Dave Ramsey says that it takes at least 3 months of trying to really get your budgeting system down. We’ve tried many systems in the past, but we’ve hit about the three month mark of budgeting the Dave Ramsey way – to be specific, every dollar budgeting or so called zero based budgeting (read a little about the concept on Dave Ramsey’s website here). And let me tell you, it’s working.
It’s so much simpler than anything we’ve tried in the past. I will say that the three month prediction is accurate, and I’m glad we made the commitment to stick with it. We’ve been making adjustments as we’ve come to terms with exactly what our expenses are on a weekly basis. We had a head start as we’ve always kept a list of fixed expenses and their due dates, but I’ve been nailing down the numbers for our other household expenses like pet food or Target runs for household items.
In the past, I’ve let myself get easily discouraged when attempting to budget because we have an irregular income. It seems like every resource is geared to those who’s budget is fixed and can so easily draw up savings goals predictions or debt payoff predictions. Our income has always fluctuated from week to week and month to month- my husband is currently self-employed and a sub contractor; he used to work in sales and had a 100% commission based income. Irregular incomes scare a lot of people, but they truly don’t need to! They take a a little more tweaking and planning, but I believe budgeting can become as easily as it is for someone with a normal paycheck. If you have an irregular income, here are a few things that keep us sane.
How to Budget with an Irregular Income
- We keep a solid list of when our bills are due every month and how much we anticipate them to be rather than just waiting for the bill in the mail. When our paycheck is more than we need, I look ahead to the following week’s expenses and save accordingly.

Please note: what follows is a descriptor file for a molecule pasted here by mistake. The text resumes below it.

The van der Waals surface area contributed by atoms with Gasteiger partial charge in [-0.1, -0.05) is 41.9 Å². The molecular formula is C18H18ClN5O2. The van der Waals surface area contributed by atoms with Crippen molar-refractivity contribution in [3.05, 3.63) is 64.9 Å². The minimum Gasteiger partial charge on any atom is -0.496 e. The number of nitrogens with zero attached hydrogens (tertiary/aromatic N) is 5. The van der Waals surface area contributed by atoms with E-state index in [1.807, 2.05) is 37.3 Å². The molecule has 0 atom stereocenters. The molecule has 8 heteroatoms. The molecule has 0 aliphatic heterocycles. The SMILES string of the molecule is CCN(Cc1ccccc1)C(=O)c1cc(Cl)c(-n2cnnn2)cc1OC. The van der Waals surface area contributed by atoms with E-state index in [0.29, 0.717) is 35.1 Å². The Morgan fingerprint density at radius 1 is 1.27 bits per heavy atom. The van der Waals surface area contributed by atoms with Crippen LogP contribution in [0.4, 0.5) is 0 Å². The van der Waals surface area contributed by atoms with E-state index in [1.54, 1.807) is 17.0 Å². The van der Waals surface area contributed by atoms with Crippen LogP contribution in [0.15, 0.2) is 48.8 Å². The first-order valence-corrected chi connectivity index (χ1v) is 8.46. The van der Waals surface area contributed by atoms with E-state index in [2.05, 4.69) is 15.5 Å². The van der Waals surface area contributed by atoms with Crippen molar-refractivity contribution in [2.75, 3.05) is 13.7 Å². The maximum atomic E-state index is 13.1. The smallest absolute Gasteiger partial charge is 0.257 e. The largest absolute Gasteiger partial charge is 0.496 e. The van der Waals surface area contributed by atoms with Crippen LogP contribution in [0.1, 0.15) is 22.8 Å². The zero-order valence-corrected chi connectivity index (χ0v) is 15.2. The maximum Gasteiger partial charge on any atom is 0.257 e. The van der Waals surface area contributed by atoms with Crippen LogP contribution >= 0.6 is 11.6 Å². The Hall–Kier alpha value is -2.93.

- We pay bills in order of priority. You can actually find a worksheet for this in the back of The Complete Guide to Money, but the basic idea is that when you get paid, you take that check and divide it among the most important bills FIRST. So, for example, I always make sure the mortgage will be covered before we make our debt snowball payment.
- Going along with that idea- the “four walls” (food, clothing, transportation, housing) have to be priority. On a leaner week that may mean we forgo spending money on entertainment until we can ensure the amount of the next paycheck.
- On weeks you get paid more, save the rest! Your budget has to even out as your paychecks fluctuate. This means you have to break the “feast or famine” lifestyle as we called it- living in scarcity when money is less and feasting and spending when paychecks are bigger. You need to be putting aside enough money for the scarcer times, and if your work is even relatively consistent, this shouldn’t be a problem.
- Budget weekly (or whenever you get paid), not just monthly. For someone with an irregular income you should have an idea of your minimum monthly income- if there were no bonuses, no extra commissions, and a day or two you might not work due to unforeseen circumstances. You need to estimate your monthly income based on that minimum. Then as you get paid weekly you can make an every dollar budget for the WEEK, which is what I will address in my next post.***
- Use “sinking funds” for planned expenses like an inevitable home repair or vehicle registration renewal. This allows you to reserve a small amount every week and hardly notice it rather than having to pay the expense all at once with whatever is in your checking account (or find yourself using credit).
- Get your emergency fund in place. Whether you have an irregular or regular income, RUN to do this.
I used to work at an office where we had a particular client who had a sales based commission that functioned very similarly to my husband’s at the time. This client would routinely draw run up a balance on his account because when he would have slow weeks without many sales, he couldn’t pay his $40 copay. He would let the balance get high, paying several dollars here and there, until he finally got his fat paycheck and would pay off the entire thing at once- at that point up to a couple hundred dollars. It is so easy to live like that with an irregular income, but you have to learn to break the pattern! You can all too easily find yourself in the position without enough grocery money because you spent every dollar of your last paycheck only to have a slow following week. I’m emphasizing this because that is how we lived until we got sick and tired of it. You can break that cycle.
Having an irregular income is not an excuse for not meeting your financial goals or sticking to a budget. You have to learn to make it work for you, and when you do, you will cut out so much needless worry!
***I want to continue to write about what we’ve learned about finances, so I’m creating a little Money series. This is part 2 in the series- find part one here.